Coronavirus has made cleaning and disinfection more important than ever before. Many individuals and businesses were caught off guard by the rapid spread of COVID-19, resulting in a sudden and significant demand for cleaning chemicals and equipment. The rush to find the most effective tools—tools engineered to deploy swift and effective disinfection—left little time to consider what it means to disinfect properly.
Disinfection Has Always Been Important
Cleaning and disinfection have always played a critical role in public health. Before the coronavirus, facilities were cleaned daily and disinfected when the threat of an infectious disease was imminent. Cleaning is not done for aesthetic purposes, although a clean environment can improve a facility's appearance. Cleaning is a part of protecting public health and is the necessary first step before disinfection.
Disinfection often refers to the process of killing pathogens on a surface. Disinfection seems simple to many, comprised of two steps: applying the disinfectant to a surface and then wiping it off. The two-step disinfection process isn't accurate. There are many small but crucial factors in the disinfection process.
What To Consider When Disinfecting
As we mentioned earlier, several small and seemingly inconsequential factors are necessary for achieving proper disinfection, but what are those crucial factors?
Did You Choose an EPA Approved Disinfectant?
The first factor to consider is choosing an EPA-approved disinfectant. The EPA has a whole process for determining whether a disinfectant does what it advertises.
These EPA-approved disinfectants are only as effective as the instructions on the label. The instructions are what the EPA follows to test the efficacy of disinfectants, and the instructions provide the necessary steps for a disinfectant to hit its kill claims.
The EPA doesn't give out a blanket approval. They test the disinfectant based on specific tools, on specific surfaces, and leave products on a surface for a duration of time—all these steps are meant for the consumer to replicate.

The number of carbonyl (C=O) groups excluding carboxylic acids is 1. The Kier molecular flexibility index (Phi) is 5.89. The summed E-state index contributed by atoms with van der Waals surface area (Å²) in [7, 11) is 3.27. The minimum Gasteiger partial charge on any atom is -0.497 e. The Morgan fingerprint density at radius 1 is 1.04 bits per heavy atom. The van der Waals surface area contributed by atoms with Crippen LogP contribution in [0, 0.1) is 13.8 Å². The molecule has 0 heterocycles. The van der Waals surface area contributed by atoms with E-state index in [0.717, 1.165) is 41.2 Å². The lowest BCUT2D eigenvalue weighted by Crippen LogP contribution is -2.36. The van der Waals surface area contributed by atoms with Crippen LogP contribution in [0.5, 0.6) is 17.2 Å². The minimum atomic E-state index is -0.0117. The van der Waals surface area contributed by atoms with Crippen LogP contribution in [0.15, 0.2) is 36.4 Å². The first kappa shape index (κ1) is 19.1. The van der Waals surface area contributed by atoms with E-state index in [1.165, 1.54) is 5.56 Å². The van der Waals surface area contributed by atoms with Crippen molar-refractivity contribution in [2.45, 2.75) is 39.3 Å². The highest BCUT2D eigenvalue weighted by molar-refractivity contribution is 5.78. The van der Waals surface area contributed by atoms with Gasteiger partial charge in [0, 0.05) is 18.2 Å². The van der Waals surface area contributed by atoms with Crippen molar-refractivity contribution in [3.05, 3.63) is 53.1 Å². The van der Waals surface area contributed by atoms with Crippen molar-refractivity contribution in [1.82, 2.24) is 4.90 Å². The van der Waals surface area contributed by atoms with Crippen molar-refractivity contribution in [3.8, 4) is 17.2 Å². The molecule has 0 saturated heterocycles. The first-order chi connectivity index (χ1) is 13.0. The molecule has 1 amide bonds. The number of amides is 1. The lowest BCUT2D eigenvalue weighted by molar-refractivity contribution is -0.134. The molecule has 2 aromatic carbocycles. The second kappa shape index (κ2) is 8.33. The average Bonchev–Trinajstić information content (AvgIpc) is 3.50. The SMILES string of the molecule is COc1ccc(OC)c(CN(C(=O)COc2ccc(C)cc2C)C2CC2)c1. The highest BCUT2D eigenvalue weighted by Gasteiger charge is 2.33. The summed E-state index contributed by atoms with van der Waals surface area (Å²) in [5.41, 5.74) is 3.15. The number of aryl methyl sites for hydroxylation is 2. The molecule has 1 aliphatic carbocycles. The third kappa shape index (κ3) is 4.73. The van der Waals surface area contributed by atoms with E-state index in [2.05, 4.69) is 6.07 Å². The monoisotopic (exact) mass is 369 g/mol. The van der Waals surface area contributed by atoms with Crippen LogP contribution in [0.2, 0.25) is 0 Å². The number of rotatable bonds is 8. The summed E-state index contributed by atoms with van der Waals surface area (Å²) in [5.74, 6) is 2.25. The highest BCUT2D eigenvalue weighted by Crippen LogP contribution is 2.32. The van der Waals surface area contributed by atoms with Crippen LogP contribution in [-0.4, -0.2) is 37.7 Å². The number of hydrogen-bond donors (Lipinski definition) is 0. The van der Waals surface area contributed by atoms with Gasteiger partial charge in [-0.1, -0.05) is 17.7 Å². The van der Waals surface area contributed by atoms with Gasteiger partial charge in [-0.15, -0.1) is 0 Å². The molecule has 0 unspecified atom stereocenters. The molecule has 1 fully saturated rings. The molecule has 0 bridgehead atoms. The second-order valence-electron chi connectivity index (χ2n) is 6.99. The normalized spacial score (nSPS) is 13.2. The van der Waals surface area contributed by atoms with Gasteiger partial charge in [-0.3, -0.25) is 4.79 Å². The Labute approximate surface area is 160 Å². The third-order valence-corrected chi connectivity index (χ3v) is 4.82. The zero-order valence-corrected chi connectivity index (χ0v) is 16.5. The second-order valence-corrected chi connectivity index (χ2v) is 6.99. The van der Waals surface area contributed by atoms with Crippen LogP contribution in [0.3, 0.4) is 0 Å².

What Surface is It Meant to Disinfect?
Not all disinfectants are meant to disinfect all surfaces. The directions on a disinfectant usually dictate the intended surface. For example, a product might only disinfect hard non-porous surfaces. Hard non-porous surfaces include any metal, glass, and non-porous plastic, meaning it can’t be laundered like porous surfaces, such as carpet or linens.
Are You Applying the Chemical with the Correct Tools?
The instructions on disinfectants also dictate the type of tools to apply the product to a surface. A disinfectant might specifically require that it is applied with a cloth, mop, sponge, or sprayer. Applying disinfectant with tools not listed on a disinfectant's directions deviates from what the EPA has deemed as safe and effective. In other words, the disinfectant may be less effective when applied with the incorrect tools.
The Disinfection Process
The directions will also tell the user how long to leave a disinfectant wet on a surface to sanitize or disinfect it. Depending on the user's goal, whether that's sanitation or disinfection, careful attention should be paid to the directions to achieve the proper dwell times for sanitation or disinfection. Before any sanitation or disinfection occurs, the surface should be cleaned of dirt and debris.
Following the instructions, including using the specified tools, maximizes the efficacy of a disinfectant.
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CLEANLine One-Hand Sprayers
- 1.25-liter (301 models) and 2-liter capacities (302 models) with 2" opening allows for easy filling and cleaning
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